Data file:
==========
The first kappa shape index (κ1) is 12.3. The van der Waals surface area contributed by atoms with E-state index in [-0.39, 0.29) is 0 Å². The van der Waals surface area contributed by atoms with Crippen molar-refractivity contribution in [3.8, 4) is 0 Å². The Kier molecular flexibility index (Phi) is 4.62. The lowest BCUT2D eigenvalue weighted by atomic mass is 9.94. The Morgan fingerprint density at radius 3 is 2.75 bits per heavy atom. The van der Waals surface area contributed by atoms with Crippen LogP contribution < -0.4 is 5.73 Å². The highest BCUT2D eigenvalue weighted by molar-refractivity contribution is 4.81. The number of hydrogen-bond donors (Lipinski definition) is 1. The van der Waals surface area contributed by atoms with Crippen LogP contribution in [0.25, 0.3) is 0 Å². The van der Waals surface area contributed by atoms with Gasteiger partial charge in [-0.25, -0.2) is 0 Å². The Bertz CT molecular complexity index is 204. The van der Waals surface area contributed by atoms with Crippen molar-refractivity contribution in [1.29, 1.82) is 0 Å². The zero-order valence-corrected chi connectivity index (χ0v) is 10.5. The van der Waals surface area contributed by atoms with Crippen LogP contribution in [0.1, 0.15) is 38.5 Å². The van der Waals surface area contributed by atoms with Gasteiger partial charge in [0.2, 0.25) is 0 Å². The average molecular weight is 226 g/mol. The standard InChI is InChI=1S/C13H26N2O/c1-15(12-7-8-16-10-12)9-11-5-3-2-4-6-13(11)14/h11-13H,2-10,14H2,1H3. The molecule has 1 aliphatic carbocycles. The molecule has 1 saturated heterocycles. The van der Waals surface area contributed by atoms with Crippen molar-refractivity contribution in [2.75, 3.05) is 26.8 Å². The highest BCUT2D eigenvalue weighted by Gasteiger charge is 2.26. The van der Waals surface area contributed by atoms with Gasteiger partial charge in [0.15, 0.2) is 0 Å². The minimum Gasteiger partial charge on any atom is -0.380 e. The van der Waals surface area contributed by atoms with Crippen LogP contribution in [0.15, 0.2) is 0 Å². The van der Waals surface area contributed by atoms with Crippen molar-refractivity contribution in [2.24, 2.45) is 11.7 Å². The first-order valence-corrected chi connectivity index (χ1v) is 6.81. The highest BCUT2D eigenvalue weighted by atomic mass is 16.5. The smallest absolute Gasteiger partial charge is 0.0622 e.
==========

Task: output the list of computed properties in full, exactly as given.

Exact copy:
The first kappa shape index (κ1) is 12.3. The van der Waals surface area contributed by atoms with E-state index in [-0.39, 0.29) is 0 Å². The van der Waals surface area contributed by atoms with Crippen molar-refractivity contribution in [3.8, 4) is 0 Å². The Kier molecular flexibility index (Phi) is 4.62. The lowest BCUT2D eigenvalue weighted by atomic mass is 9.94. The Morgan fingerprint density at radius 3 is 2.75 bits per heavy atom. The van der Waals surface area contributed by atoms with Crippen LogP contribution < -0.4 is 5.73 Å². The highest BCUT2D eigenvalue weighted by molar-refractivity contribution is 4.81. The number of hydrogen-bond donors (Lipinski definition) is 1. The van der Waals surface area contributed by atoms with Crippen LogP contribution in [0.25, 0.3) is 0 Å². The van der Waals surface area contributed by atoms with Gasteiger partial charge in [-0.25, -0.2) is 0 Å². The Bertz CT molecular complexity index is 204. The van der Waals surface area contributed by atoms with Crippen molar-refractivity contribution in [1.29, 1.82) is 0 Å². The zero-order valence-corrected chi connectivity index (χ0v) is 10.5. The van der Waals surface area contributed by atoms with Crippen LogP contribution in [0.1, 0.15) is 38.5 Å². The van der Waals surface area contributed by atoms with Gasteiger partial charge in [0.2, 0.25) is 0 Å². The average molecular weight is 226 g/mol. The standard InChI is InChI=1S/C13H26N2O/c1-15(12-7-8-16-10-12)9-11-5-3-2-4-6-13(11)14/h11-13H,2-10,14H2,1H3. The molecule has 1 aliphatic carbocycles. The molecule has 1 saturated heterocycles. The van der Waals surface area contributed by atoms with Crippen molar-refractivity contribution in [2.75, 3.05) is 26.8 Å². The highest BCUT2D eigenvalue weighted by Gasteiger charge is 2.26. The van der Waals surface area contributed by atoms with Gasteiger partial charge in [0.15, 0.2) is 0 Å². The minimum Gasteiger partial charge on any atom is -0.380 e. The van der Waals surface area contributed by atoms with Crippen LogP contribution in [0.15, 0.2) is 0 Å². The van der Waals surface area contributed by atoms with Crippen molar-refractivity contribution in [2.24, 2.45) is 11.7 Å². The first-order valence-corrected chi connectivity index (χ1v) is 6.81. The highest BCUT2D eigenvalue weighted by atomic mass is 16.5. The smallest absolute Gasteiger partial charge is 0.0622 e.